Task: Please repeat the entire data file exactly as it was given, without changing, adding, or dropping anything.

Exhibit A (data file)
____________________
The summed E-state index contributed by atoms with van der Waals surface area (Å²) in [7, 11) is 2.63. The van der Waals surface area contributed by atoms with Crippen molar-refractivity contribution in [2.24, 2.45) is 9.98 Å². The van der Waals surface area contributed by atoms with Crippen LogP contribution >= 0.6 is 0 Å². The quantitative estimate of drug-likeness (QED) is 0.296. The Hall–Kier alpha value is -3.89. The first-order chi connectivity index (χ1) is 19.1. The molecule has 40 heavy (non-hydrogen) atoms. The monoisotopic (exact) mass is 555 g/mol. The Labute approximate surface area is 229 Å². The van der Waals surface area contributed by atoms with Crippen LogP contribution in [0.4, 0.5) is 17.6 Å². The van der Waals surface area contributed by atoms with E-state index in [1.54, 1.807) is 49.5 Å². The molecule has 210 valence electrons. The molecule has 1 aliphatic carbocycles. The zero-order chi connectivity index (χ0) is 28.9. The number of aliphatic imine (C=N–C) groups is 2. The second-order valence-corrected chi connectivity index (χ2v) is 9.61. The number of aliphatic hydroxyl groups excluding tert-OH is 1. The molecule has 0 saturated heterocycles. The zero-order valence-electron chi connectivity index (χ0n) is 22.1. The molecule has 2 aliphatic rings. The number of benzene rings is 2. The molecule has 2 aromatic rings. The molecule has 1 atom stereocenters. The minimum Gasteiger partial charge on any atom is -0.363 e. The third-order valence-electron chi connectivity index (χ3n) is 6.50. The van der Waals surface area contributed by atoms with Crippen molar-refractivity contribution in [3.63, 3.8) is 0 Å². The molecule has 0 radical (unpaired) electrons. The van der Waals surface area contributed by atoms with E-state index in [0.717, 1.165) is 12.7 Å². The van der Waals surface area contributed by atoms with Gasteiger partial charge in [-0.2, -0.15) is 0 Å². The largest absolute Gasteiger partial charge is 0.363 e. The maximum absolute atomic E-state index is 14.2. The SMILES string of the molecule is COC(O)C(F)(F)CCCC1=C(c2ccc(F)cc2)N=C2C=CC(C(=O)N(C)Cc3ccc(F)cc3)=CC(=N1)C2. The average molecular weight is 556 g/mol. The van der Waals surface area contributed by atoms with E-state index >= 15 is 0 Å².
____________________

The summed E-state index contributed by atoms with van der Waals surface area (Å²) in [7, 11) is 2.63. The van der Waals surface area contributed by atoms with Crippen molar-refractivity contribution in [2.24, 2.45) is 9.98 Å². The van der Waals surface area contributed by atoms with Crippen LogP contribution >= 0.6 is 0 Å². The quantitative estimate of drug-likeness (QED) is 0.296. The Hall–Kier alpha value is -3.89. The first-order chi connectivity index (χ1) is 19.1. The molecule has 40 heavy (non-hydrogen) atoms. The monoisotopic (exact) mass is 555 g/mol. The Labute approximate surface area is 229 Å². The van der Waals surface area contributed by atoms with Crippen LogP contribution in [0.4, 0.5) is 17.6 Å². The van der Waals surface area contributed by atoms with E-state index in [1.54, 1.807) is 49.5 Å². The molecule has 210 valence electrons. The molecule has 1 aliphatic carbocycles. The zero-order chi connectivity index (χ0) is 28.9. The number of aliphatic imine (C=N–C) groups is 2. The second-order valence-corrected chi connectivity index (χ2v) is 9.61. The number of aliphatic hydroxyl groups excluding tert-OH is 1. The molecule has 0 saturated heterocycles. The zero-order valence-electron chi connectivity index (χ0n) is 22.1. The molecule has 2 aliphatic rings. The number of benzene rings is 2. The molecule has 2 aromatic rings. The molecule has 1 atom stereocenters. The minimum Gasteiger partial charge on any atom is -0.363 e. The third-order valence-electron chi connectivity index (χ3n) is 6.50. The van der Waals surface area contributed by atoms with Crippen molar-refractivity contribution in [3.63, 3.8) is 0 Å². The molecule has 0 radical (unpaired) electrons. The van der Waals surface area contributed by atoms with E-state index in [0.717, 1.165) is 12.7 Å². The van der Waals surface area contributed by atoms with Gasteiger partial charge in [-0.2, -0.15) is 0 Å². The largest absolute Gasteiger partial charge is 0.363 e. The maximum absolute atomic E-state index is 14.2. The SMILES string of the molecule is COC(O)C(F)(F)CCCC1=C(c2ccc(F)cc2)N=C2C=CC(C(=O)N(C)Cc3ccc(F)cc3)=CC(=N1)C2. The average molecular weight is 556 g/mol. The van der Waals surface area contributed by atoms with E-state index >= 15 is 0 Å².